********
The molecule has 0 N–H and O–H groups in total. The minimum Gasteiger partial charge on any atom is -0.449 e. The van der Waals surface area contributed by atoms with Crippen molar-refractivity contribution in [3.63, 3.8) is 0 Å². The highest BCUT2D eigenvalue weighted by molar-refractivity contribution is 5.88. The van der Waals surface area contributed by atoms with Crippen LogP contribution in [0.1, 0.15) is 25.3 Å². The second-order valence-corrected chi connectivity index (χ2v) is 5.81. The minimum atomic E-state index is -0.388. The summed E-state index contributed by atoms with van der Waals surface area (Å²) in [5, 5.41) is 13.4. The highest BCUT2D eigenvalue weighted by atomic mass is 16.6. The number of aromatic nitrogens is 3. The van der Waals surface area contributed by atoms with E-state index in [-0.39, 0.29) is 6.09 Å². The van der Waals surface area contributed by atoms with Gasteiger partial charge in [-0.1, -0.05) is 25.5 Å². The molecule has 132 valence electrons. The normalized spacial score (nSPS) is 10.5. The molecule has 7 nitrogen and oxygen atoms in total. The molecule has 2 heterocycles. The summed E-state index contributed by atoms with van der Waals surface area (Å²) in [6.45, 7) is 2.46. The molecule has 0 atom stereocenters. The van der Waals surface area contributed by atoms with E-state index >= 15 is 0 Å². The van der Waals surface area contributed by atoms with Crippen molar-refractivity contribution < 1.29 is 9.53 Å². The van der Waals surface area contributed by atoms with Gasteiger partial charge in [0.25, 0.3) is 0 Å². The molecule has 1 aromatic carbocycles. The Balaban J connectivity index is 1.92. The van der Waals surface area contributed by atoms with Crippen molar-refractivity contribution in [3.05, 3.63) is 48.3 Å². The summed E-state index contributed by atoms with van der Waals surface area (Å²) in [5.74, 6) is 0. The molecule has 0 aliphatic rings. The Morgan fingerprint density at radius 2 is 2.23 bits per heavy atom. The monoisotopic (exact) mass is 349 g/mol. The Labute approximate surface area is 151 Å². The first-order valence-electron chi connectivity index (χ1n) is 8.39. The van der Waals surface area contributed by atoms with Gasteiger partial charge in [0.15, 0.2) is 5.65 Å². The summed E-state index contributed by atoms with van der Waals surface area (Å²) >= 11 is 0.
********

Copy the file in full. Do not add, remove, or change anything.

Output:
The molecule has 0 N–H and O–H groups in total. The minimum Gasteiger partial charge on any atom is -0.449 e. The van der Waals surface area contributed by atoms with Crippen molar-refractivity contribution in [3.63, 3.8) is 0 Å². The highest BCUT2D eigenvalue weighted by molar-refractivity contribution is 5.88. The van der Waals surface area contributed by atoms with Crippen LogP contribution in [0.1, 0.15) is 25.3 Å². The second-order valence-corrected chi connectivity index (χ2v) is 5.81. The minimum atomic E-state index is -0.388. The summed E-state index contributed by atoms with van der Waals surface area (Å²) in [5, 5.41) is 13.4. The highest BCUT2D eigenvalue weighted by atomic mass is 16.6. The number of aromatic nitrogens is 3. The van der Waals surface area contributed by atoms with E-state index in [-0.39, 0.29) is 6.09 Å². The van der Waals surface area contributed by atoms with Gasteiger partial charge in [-0.1, -0.05) is 25.5 Å². The molecule has 132 valence electrons. The normalized spacial score (nSPS) is 10.5. The molecule has 7 nitrogen and oxygen atoms in total. The molecule has 2 heterocycles. The summed E-state index contributed by atoms with van der Waals surface area (Å²) in [6.45, 7) is 2.46. The molecule has 0 atom stereocenters. The van der Waals surface area contributed by atoms with E-state index >= 15 is 0 Å². The van der Waals surface area contributed by atoms with Crippen molar-refractivity contribution < 1.29 is 9.53 Å². The van der Waals surface area contributed by atoms with Gasteiger partial charge in [0.25, 0.3) is 0 Å². The molecule has 1 aromatic carbocycles. The Balaban J connectivity index is 1.92. The van der Waals surface area contributed by atoms with Crippen molar-refractivity contribution in [3.05, 3.63) is 48.3 Å². The summed E-state index contributed by atoms with van der Waals surface area (Å²) in [5.74, 6) is 0. The molecule has 0 aliphatic rings. The Morgan fingerprint density at radius 2 is 2.23 bits per heavy atom. The monoisotopic (exact) mass is 349 g/mol. The Labute approximate surface area is 151 Å². The first-order valence-electron chi connectivity index (χ1n) is 8.39. The van der Waals surface area contributed by atoms with Gasteiger partial charge in [0.15, 0.2) is 5.65 Å². The summed E-state index contributed by atoms with van der Waals surface area (Å²) >= 11 is 0.